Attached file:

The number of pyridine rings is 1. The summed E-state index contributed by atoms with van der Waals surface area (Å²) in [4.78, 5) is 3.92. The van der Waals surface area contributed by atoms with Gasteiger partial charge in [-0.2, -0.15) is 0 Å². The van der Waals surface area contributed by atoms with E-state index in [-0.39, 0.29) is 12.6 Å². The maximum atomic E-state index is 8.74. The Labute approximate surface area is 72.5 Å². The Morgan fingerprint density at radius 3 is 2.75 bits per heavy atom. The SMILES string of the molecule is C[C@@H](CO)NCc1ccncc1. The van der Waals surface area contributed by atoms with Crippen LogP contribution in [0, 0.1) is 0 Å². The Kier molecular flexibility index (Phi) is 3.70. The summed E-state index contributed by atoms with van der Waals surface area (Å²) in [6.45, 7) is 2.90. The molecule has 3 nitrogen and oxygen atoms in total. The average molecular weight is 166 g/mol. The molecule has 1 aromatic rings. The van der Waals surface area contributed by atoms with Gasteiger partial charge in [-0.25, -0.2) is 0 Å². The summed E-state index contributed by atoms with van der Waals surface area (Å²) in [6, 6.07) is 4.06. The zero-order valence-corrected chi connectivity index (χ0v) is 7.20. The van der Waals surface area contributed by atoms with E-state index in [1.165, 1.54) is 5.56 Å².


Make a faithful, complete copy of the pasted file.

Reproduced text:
The number of pyridine rings is 1. The summed E-state index contributed by atoms with van der Waals surface area (Å²) in [4.78, 5) is 3.92. The van der Waals surface area contributed by atoms with Gasteiger partial charge in [-0.2, -0.15) is 0 Å². The van der Waals surface area contributed by atoms with E-state index in [-0.39, 0.29) is 12.6 Å². The maximum atomic E-state index is 8.74. The Labute approximate surface area is 72.5 Å². The Morgan fingerprint density at radius 3 is 2.75 bits per heavy atom. The SMILES string of the molecule is C[C@@H](CO)NCc1ccncc1. The van der Waals surface area contributed by atoms with Crippen LogP contribution in [0, 0.1) is 0 Å². The Kier molecular flexibility index (Phi) is 3.70. The summed E-state index contributed by atoms with van der Waals surface area (Å²) in [6.45, 7) is 2.90. The molecule has 3 nitrogen and oxygen atoms in total. The average molecular weight is 166 g/mol. The molecule has 1 aromatic rings. The van der Waals surface area contributed by atoms with Gasteiger partial charge in [-0.25, -0.2) is 0 Å². The summed E-state index contributed by atoms with van der Waals surface area (Å²) in [6, 6.07) is 4.06. The zero-order valence-corrected chi connectivity index (χ0v) is 7.20. The van der Waals surface area contributed by atoms with E-state index in [1.165, 1.54) is 5.56 Å².